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Help – Digital Devices Have Taken My Family Hostage

The amount of time that is spent on digital devices is a common frustration for parents of kids, pre-teens and adolescents.  Research shows that being online is a choice that transcends kids, adolescent and parents in record numbers, with adults leading the way in terms of internet usage.  With more professional and academic tasks transitioning online, it is a trend that is unlikely to shift in the near future.

For the first time since digital device and internet usage has been studied, the number of people that evaluate their internet usage as ‘almost constantly’ (26%) outnumber Americans who are online once a day (8%), several times a week (6%) or less than several times a week (5%) combined.  As online usage and social media habits are being studied by the fields of psychology and neurobiology, we are learning about the consequences of our increased use and exploring ways that can help negotiate healthier internet usage to mitigate consequences and family strife around fostering a balance for kid’s digital devices.

 

Some of the questions that parents commonly ask around digital device overuse are what do we know about some of the potential risks and how can I effectively manage digital device usage in my homeFirst, let’s look at some of the risks and rewards of digital devices.  Of the known adolescent risks, the most concerning revolve around mood, sleep, social difficulties.  While parents often can note irritability around the use of digital devices as well as not having access to them, the underlying anxiety and depression are particularly concerning in adolescents, young adults, and adults.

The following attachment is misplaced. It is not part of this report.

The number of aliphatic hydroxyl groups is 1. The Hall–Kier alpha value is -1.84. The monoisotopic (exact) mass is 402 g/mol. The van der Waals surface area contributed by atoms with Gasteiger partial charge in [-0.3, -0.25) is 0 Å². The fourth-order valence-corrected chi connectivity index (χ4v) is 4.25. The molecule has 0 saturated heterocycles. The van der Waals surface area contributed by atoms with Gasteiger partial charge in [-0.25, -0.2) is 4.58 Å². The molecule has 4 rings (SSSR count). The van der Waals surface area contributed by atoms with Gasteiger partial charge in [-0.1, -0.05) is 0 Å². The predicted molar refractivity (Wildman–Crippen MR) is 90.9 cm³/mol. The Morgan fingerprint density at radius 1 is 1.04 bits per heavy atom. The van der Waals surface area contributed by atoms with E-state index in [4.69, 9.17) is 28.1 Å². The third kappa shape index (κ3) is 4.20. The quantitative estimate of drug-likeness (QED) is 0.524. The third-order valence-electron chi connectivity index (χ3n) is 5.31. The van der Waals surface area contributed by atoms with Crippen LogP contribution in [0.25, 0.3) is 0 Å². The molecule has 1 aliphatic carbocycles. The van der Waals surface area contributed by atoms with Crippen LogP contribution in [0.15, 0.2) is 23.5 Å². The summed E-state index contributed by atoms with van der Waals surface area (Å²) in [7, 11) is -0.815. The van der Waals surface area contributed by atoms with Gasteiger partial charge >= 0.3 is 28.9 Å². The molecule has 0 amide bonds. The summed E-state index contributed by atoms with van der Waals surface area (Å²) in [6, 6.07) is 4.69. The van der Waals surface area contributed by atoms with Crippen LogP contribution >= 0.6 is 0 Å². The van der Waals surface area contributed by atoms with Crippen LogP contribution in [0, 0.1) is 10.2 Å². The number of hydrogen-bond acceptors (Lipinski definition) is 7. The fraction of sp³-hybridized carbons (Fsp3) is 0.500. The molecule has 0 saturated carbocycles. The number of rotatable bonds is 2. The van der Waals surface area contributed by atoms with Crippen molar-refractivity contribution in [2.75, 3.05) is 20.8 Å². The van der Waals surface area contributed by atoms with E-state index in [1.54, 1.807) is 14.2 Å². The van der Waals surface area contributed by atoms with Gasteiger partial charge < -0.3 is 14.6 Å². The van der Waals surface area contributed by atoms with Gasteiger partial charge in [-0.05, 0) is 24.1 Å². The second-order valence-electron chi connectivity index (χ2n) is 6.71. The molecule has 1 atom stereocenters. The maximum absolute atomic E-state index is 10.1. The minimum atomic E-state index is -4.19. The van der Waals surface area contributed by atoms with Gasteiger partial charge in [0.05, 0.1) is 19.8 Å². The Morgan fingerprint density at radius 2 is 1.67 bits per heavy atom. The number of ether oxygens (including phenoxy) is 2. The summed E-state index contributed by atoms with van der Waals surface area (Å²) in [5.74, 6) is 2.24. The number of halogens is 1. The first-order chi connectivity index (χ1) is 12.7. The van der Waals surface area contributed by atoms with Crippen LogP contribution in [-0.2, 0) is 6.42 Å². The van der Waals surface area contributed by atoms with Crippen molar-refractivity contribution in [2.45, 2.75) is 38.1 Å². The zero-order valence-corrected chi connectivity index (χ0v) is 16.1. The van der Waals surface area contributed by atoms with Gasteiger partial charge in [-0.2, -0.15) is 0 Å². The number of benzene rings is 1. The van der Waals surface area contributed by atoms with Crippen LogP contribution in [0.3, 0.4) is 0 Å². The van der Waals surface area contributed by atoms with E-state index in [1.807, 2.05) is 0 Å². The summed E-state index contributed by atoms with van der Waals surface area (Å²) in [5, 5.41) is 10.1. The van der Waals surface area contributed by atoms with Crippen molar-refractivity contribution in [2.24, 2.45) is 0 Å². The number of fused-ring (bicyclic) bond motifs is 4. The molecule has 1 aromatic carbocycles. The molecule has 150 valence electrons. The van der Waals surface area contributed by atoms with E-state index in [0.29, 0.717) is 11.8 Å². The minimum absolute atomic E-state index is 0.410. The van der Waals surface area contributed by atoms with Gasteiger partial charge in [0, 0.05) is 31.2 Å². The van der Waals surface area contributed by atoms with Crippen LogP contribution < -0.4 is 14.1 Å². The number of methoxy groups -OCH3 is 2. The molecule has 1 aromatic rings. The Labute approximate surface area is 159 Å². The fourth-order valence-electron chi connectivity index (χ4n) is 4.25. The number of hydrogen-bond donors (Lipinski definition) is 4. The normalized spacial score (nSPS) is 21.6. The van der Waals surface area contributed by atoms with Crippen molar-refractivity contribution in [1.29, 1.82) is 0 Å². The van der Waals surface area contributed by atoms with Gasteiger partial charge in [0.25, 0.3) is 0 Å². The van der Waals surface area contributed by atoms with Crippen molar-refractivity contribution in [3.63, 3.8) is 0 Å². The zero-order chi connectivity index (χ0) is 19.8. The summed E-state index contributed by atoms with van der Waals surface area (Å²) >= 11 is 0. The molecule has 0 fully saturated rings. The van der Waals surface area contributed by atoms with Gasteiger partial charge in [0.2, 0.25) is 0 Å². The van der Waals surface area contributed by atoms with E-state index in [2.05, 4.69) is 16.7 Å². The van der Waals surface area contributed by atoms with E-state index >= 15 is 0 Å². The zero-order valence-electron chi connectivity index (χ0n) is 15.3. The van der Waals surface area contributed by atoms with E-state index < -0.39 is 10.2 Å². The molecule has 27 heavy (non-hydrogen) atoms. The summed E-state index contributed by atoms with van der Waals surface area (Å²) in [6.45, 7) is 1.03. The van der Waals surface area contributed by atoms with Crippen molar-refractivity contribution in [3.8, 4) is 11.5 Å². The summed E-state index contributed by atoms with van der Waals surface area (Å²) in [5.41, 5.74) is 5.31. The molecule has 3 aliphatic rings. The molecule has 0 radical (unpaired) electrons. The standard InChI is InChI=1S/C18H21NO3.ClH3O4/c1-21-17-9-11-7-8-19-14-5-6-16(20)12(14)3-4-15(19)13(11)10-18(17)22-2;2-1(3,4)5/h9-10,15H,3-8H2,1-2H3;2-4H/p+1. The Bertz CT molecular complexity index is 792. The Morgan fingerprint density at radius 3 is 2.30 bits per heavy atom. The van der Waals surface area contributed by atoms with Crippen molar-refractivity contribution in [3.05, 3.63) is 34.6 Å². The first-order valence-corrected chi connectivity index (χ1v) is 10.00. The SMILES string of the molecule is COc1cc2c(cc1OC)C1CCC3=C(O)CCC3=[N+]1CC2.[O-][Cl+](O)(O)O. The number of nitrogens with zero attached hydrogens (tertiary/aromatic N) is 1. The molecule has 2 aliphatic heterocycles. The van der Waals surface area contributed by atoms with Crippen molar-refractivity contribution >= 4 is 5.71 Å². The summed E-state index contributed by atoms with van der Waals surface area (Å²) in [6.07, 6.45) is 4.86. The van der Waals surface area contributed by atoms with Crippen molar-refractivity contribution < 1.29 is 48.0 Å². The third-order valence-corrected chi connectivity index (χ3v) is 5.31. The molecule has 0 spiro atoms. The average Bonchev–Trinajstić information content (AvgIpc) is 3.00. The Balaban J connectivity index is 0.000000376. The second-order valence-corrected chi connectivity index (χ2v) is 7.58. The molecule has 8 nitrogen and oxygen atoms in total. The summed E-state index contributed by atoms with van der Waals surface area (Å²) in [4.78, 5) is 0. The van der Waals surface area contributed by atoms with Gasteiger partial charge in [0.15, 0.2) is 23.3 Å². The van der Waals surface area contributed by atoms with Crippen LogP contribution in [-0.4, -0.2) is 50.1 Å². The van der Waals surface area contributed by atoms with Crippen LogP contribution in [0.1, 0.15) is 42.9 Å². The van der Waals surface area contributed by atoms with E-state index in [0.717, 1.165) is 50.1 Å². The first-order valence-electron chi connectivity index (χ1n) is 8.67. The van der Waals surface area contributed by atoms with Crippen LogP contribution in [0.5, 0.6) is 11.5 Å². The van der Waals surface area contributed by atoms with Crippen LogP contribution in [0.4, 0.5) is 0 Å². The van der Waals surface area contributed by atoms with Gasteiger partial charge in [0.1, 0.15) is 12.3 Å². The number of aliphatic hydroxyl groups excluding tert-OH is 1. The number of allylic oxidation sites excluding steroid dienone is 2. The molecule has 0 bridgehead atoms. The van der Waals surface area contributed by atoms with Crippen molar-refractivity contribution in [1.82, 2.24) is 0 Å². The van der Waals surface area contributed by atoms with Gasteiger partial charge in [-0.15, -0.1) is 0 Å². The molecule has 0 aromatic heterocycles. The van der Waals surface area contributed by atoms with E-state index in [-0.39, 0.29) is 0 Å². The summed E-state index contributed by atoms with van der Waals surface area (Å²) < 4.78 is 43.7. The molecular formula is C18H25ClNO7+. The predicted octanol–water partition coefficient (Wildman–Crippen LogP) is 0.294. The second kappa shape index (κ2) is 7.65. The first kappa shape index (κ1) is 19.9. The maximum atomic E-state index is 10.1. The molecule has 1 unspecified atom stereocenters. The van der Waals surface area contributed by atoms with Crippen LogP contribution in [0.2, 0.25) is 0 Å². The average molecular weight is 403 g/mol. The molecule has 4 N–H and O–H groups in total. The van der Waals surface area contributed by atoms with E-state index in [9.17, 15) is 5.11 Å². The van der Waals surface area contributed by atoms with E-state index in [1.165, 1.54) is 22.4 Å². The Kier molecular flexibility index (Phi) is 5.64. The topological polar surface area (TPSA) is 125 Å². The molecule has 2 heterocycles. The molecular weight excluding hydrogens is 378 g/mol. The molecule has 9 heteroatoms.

The research focused on infant and toddler risks has also demonstrated concerns with digital device usage, where the average age of digital device usage has dropped to 11 months.  In addition to mood difficulties, sleep has been shown to be adversely affected both from the neurological effects of screen time usage before bed affecting serotonin levels as well as the number of digital devices that are kept and used in bed.  Social difficulties have been more specifically related to social media usage and, although negative consequences from social media overuse are not specifically linked to teens, it is the age group that comprises the largest amount of time spent on social media and the most vulnerable group in terms of generating validation through social media to gain positive self-esteem.

 

While the inherent risks of excessive internet use fly in the face of the demands of academic and professional tasks requiring internet connectivity, how do parents find a balance to promote healthy use of digital devices?  There is some evidence that some time on digital devices can promote creativity and foster communication, the amount of time recommended time rests at just over four hours, which is approximately three to five hour under the average time that preteens and adolescents spend on their devices, respectively.  Let’s explore some recommendations for achieving a healthy balance for internet and digital device usage for kids……

 

 

  1. Mindful device use: Adolescents and adults are leading offenders when it comes to doing multiple things at once.  It turns out that the human brain is not capable of effective multi-tasking and that holds true for digital devices.

Recommendation:  Use one device at a time rather than shifting tasks, particularly when it comes to using multiple media and/or digital devices.

 

 

  1. Keep the devices out of the bedroom:  The bedroom should only be used for a limited amount of activities and screen time should not be one of them.  There is a boatload of evidence that sleep is more difficult to achieve and inconsistent when we use digital devices within 60 minutes of trying to fall asleep.